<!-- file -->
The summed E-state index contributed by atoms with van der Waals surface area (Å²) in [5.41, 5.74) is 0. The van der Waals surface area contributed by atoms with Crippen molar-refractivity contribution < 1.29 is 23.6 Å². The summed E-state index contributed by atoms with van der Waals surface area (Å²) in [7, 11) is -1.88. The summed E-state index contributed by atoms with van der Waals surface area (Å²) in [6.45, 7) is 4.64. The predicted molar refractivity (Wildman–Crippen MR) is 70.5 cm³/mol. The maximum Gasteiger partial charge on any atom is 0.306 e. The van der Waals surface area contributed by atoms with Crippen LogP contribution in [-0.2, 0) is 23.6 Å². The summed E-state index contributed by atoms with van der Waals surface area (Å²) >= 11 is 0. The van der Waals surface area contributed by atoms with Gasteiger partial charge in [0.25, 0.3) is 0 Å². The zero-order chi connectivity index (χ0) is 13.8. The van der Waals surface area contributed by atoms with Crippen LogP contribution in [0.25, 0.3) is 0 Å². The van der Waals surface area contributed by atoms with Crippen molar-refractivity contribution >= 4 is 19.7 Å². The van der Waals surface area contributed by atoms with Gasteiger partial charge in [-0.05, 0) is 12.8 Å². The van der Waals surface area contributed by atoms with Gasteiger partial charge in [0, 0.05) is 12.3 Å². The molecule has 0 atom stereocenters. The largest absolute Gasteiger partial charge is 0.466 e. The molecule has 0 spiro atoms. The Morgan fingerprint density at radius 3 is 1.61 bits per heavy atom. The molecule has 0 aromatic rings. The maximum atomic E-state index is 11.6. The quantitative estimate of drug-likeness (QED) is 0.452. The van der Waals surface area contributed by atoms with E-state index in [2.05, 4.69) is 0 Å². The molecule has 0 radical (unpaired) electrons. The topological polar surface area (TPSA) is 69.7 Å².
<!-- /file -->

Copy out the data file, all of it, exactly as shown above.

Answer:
The summed E-state index contributed by atoms with van der Waals surface area (Å²) in [5.41, 5.74) is 0. The van der Waals surface area contributed by atoms with Crippen molar-refractivity contribution < 1.29 is 23.6 Å². The summed E-state index contributed by atoms with van der Waals surface area (Å²) in [7, 11) is -1.88. The summed E-state index contributed by atoms with van der Waals surface area (Å²) in [6.45, 7) is 4.64. The predicted molar refractivity (Wildman–Crippen MR) is 70.5 cm³/mol. The maximum Gasteiger partial charge on any atom is 0.306 e. The van der Waals surface area contributed by atoms with Crippen LogP contribution in [-0.2, 0) is 23.6 Å². The summed E-state index contributed by atoms with van der Waals surface area (Å²) >= 11 is 0. The van der Waals surface area contributed by atoms with Gasteiger partial charge in [0.25, 0.3) is 0 Å². The zero-order chi connectivity index (χ0) is 13.8. The van der Waals surface area contributed by atoms with Crippen LogP contribution in [0.25, 0.3) is 0 Å². The van der Waals surface area contributed by atoms with Crippen molar-refractivity contribution >= 4 is 19.7 Å². The van der Waals surface area contributed by atoms with Gasteiger partial charge in [-0.05, 0) is 12.8 Å². The van der Waals surface area contributed by atoms with Gasteiger partial charge in [0, 0.05) is 12.3 Å². The molecule has 0 atom stereocenters. The largest absolute Gasteiger partial charge is 0.466 e. The molecule has 0 spiro atoms. The Morgan fingerprint density at radius 3 is 1.61 bits per heavy atom. The molecule has 0 aromatic rings. The maximum atomic E-state index is 11.6. The quantitative estimate of drug-likeness (QED) is 0.452. The van der Waals surface area contributed by atoms with E-state index in [2.05, 4.69) is 0 Å². The molecule has 0 radical (unpaired) electrons. The topological polar surface area (TPSA) is 69.7 Å².